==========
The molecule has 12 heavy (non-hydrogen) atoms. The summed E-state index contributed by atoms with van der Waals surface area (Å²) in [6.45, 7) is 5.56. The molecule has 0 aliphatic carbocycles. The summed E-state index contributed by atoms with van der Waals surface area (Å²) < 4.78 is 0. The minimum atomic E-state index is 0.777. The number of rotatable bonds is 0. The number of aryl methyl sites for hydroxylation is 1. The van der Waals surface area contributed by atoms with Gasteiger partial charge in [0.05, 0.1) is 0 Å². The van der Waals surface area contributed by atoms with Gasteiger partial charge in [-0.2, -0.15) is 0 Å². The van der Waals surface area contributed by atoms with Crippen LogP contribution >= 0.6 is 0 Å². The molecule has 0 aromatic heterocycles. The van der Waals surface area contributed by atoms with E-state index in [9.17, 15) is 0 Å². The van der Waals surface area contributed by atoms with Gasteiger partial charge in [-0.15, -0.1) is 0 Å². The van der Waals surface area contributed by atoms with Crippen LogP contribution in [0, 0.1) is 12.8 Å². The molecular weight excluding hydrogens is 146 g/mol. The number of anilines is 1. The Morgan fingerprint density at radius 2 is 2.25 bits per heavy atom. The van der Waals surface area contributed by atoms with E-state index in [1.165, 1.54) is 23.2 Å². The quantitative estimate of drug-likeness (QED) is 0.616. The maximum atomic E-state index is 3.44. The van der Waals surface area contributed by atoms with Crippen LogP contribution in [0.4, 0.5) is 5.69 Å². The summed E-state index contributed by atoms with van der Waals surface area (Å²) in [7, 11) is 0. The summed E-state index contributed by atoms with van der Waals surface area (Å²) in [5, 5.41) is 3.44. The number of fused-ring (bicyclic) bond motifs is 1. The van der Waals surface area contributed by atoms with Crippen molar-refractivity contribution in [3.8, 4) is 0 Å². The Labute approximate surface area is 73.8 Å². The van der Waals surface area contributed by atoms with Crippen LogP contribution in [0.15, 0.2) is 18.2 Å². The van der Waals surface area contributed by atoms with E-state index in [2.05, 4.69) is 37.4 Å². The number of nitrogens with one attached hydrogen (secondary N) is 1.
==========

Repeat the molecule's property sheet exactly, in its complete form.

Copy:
The molecule has 12 heavy (non-hydrogen) atoms. The summed E-state index contributed by atoms with van der Waals surface area (Å²) in [6.45, 7) is 5.56. The molecule has 0 aliphatic carbocycles. The summed E-state index contributed by atoms with van der Waals surface area (Å²) < 4.78 is 0. The minimum atomic E-state index is 0.777. The number of rotatable bonds is 0. The number of aryl methyl sites for hydroxylation is 1. The van der Waals surface area contributed by atoms with Gasteiger partial charge in [0.05, 0.1) is 0 Å². The van der Waals surface area contributed by atoms with Gasteiger partial charge in [-0.2, -0.15) is 0 Å². The van der Waals surface area contributed by atoms with Crippen LogP contribution >= 0.6 is 0 Å². The molecule has 0 aromatic heterocycles. The van der Waals surface area contributed by atoms with E-state index in [9.17, 15) is 0 Å². The van der Waals surface area contributed by atoms with Gasteiger partial charge in [-0.15, -0.1) is 0 Å². The van der Waals surface area contributed by atoms with Crippen LogP contribution in [0, 0.1) is 12.8 Å². The molecular weight excluding hydrogens is 146 g/mol. The number of anilines is 1. The Morgan fingerprint density at radius 2 is 2.25 bits per heavy atom. The van der Waals surface area contributed by atoms with E-state index in [1.165, 1.54) is 23.2 Å². The quantitative estimate of drug-likeness (QED) is 0.616. The maximum atomic E-state index is 3.44. The van der Waals surface area contributed by atoms with Crippen LogP contribution in [0.4, 0.5) is 5.69 Å². The summed E-state index contributed by atoms with van der Waals surface area (Å²) in [7, 11) is 0. The summed E-state index contributed by atoms with van der Waals surface area (Å²) in [5, 5.41) is 3.44. The number of fused-ring (bicyclic) bond motifs is 1. The van der Waals surface area contributed by atoms with Crippen molar-refractivity contribution in [3.8, 4) is 0 Å². The Labute approximate surface area is 73.8 Å². The van der Waals surface area contributed by atoms with Crippen LogP contribution in [0.15, 0.2) is 18.2 Å². The van der Waals surface area contributed by atoms with E-state index in [2.05, 4.69) is 37.4 Å². The number of nitrogens with one attached hydrogen (secondary N) is 1.